Ask yourself this question: What was your best-ever brand experience?
Maybe it was staying at the Bellagio Hotel – the multi-colored, multi-shaped large hand-blown glass flower ceiling in their signature lobby, or perhaps owning your first iPad – the thrill of opening the package and the anticipation of accessing world wisdom in the palm of your hands. Or simply a vivid memory of opening a cold Coke on a hot day – the ultimate satisfaction of quenching your primal thirst!
Today brands like Google, Apple, Facebook, Twitter, and YouTube have permeated our waking hours. They are seamlessly integrated in our digital lives. They have brought forth all the benefits of connectedness and immediacy. By doing so, they have subtly shifted our worldview and our brand priorities. Maggie Jackson, in her book Distracted: The Erosion of Attention and the Coming Dark Age, believes that the never-ending stream of emails, instant messages, text messages, and tweets stifles creativity and leads to less critical thinking and less fulfilled lives. We are hyper-connected, yet we have lost the real true meaning of connectedness. In the rush to be digital, brands have overemphasized these channels at the expense of real human interaction. “The risk is that consumers become desensitized. That’s why there is now the beginning of a move the other way–not a backlash, but a turning toward more real, human, and meaningful connections.”
In this ceaseless climate of detachment, fragmentation and distraction multisensory branding is gaining much traction as brands are being challenged in their expansion of consumer memorability. Sensory branding, the idea that humans are more receptive when all five senses are engaged, is a field of major study in the field of cognitive neuroscience. “It’s clear that no amount of time on a Mercedes-Benz website will give consumers a true sense of what it feels like to close a car door, smell the brand-new leather interior, or run their hands over the dashboard.” These memorable, multisensory experiences are critical in engaging with a brand. When they do, the rewards are phenomenal. NIKETOWN, Apple Stores, the Samsung Experience, Mercedes-Benz World, Disney Stores, and LEGOLAND are all testimonies to the power of multi-sensory brand experiences around an existing product.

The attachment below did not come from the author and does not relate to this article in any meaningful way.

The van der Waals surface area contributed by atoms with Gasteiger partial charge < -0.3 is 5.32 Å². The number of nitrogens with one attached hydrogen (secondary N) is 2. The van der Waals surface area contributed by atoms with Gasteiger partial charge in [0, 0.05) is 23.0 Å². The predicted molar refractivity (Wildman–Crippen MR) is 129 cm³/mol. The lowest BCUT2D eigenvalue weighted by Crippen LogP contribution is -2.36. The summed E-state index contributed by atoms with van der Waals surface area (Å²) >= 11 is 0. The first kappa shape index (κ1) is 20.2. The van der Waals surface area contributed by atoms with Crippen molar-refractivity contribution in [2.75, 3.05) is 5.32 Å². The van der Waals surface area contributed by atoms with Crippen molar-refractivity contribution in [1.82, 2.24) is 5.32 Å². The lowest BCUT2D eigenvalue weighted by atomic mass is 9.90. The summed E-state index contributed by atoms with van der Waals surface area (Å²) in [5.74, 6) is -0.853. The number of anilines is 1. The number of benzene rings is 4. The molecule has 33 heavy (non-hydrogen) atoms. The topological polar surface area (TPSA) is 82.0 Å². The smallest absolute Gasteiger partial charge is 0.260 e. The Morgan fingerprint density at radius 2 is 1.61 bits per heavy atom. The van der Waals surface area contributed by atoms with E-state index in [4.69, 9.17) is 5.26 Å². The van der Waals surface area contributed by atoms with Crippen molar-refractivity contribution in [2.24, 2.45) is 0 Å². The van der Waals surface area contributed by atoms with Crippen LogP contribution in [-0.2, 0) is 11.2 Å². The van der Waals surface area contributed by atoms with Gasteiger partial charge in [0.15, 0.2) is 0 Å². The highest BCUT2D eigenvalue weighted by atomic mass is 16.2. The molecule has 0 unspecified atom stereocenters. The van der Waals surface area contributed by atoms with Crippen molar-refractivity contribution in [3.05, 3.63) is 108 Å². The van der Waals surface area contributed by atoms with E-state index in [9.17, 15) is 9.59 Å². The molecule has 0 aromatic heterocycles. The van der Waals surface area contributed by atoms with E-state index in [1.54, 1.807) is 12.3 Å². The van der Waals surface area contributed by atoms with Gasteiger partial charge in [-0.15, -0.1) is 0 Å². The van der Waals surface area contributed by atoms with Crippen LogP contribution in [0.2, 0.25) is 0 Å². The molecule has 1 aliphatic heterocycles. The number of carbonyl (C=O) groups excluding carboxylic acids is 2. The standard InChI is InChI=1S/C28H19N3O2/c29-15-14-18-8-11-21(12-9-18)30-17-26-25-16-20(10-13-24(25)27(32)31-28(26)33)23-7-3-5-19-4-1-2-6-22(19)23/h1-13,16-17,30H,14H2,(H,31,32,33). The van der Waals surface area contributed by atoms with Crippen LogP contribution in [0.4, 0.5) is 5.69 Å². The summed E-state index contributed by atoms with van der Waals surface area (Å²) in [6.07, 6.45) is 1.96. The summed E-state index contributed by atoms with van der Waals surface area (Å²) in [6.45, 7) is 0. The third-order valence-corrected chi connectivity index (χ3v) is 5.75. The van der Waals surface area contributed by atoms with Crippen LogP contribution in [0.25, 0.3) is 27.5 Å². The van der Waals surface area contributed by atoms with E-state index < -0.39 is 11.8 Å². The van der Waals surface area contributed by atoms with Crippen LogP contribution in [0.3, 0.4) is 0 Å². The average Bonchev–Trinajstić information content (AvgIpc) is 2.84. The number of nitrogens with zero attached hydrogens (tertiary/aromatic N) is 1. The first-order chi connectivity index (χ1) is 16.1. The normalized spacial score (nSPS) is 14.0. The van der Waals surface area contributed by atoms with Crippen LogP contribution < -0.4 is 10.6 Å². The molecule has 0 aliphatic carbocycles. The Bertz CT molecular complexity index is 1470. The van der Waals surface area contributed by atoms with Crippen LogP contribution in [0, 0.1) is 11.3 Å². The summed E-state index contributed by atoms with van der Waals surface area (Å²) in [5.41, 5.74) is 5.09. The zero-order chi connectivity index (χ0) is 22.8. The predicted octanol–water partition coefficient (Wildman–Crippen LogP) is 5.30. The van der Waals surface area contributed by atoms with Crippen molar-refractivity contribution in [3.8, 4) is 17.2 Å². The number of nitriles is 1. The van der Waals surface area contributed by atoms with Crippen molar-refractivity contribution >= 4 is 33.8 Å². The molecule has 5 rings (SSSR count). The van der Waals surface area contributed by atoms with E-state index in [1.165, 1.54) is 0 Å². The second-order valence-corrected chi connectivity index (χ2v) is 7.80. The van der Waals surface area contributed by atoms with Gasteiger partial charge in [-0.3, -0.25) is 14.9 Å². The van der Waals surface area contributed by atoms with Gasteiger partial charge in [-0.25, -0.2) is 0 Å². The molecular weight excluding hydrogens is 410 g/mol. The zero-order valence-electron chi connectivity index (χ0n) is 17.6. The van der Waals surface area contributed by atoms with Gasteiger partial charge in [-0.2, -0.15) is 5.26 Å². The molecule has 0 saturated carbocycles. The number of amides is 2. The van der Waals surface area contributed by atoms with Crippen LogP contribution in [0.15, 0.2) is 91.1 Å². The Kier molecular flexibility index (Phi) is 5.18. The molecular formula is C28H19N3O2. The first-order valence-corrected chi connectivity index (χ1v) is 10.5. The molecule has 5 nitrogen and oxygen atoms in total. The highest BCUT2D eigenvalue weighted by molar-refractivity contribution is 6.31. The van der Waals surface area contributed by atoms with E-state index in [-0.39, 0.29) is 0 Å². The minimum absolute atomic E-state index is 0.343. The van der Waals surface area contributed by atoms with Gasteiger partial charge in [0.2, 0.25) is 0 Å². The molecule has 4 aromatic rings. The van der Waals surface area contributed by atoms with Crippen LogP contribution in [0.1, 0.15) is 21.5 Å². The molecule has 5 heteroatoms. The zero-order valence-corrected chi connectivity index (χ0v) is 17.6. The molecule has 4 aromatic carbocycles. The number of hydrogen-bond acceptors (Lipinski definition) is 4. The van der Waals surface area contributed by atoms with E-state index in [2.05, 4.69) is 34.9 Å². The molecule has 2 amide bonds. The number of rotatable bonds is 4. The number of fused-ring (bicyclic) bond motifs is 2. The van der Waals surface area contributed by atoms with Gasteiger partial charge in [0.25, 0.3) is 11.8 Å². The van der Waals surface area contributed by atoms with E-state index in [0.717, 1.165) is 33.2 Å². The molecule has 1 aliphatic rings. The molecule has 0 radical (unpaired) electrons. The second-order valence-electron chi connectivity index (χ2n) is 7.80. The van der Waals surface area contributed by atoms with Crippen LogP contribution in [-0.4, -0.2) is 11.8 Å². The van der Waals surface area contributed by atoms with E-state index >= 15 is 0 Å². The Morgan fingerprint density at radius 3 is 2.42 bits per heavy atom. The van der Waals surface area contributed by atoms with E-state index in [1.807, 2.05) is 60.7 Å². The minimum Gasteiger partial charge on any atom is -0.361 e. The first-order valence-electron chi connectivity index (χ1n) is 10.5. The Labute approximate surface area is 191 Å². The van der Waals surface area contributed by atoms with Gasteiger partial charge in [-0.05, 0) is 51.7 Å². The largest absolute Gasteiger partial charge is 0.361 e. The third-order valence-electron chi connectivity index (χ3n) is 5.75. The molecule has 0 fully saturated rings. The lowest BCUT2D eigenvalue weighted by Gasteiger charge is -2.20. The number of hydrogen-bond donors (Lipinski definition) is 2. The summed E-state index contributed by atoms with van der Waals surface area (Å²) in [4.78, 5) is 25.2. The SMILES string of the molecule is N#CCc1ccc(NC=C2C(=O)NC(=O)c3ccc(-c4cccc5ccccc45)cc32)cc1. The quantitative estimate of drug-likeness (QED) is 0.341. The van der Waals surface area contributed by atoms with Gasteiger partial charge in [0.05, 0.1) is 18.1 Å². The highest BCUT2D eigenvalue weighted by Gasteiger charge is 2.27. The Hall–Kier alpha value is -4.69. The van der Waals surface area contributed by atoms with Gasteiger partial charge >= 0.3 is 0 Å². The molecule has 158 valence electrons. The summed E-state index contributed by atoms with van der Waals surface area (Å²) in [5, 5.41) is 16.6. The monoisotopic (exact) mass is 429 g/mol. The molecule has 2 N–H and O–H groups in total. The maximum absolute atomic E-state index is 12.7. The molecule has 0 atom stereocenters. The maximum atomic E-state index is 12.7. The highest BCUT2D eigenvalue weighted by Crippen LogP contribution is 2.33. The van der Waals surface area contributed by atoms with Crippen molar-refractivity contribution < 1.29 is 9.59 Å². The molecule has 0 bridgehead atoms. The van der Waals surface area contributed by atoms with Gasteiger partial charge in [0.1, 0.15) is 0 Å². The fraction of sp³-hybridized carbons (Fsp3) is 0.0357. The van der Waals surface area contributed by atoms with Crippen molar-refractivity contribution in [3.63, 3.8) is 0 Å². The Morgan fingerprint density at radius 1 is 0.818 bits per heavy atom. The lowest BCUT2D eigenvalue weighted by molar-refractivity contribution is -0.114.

Granted all brands do not have the prowess of the mega brands mentioned above. Yet, these brands do set an example as to how to incorporate multisensory marketing examples in your trade show booth design. Imagine the richness of visuals that may define your space, the sound that defines the new product launch, the scent that evokes the memory of reliability or the color that gives your product a new dimension.
In his book, The End of Marketing As We Know It, Sergio Zyrman writes, “Mass Marketing has lost the ability to move the masses………Technology has given people many more options than they had in the past and created a consumer democracy……… Marketers increasingly need to find ways to speak to customers individually, or in smaller and smaller groups.” Focused groups, trade shows and events are proven to infuse your brand with life and vigor. Remember, “marketing is a science. It is about experimentation, analysis, refinement and replication. You must be willing to change your mind.”
Engage the five senses to create expectations in delivering your brand promise.
In the past few weeks, I immersed myself in the study of multisensory branding to find out the art and the science of sensual stimuli. The result is a 70 page visual look book that might stir your imagination and perhaps spur new ideas for your next multisensory exhibit design.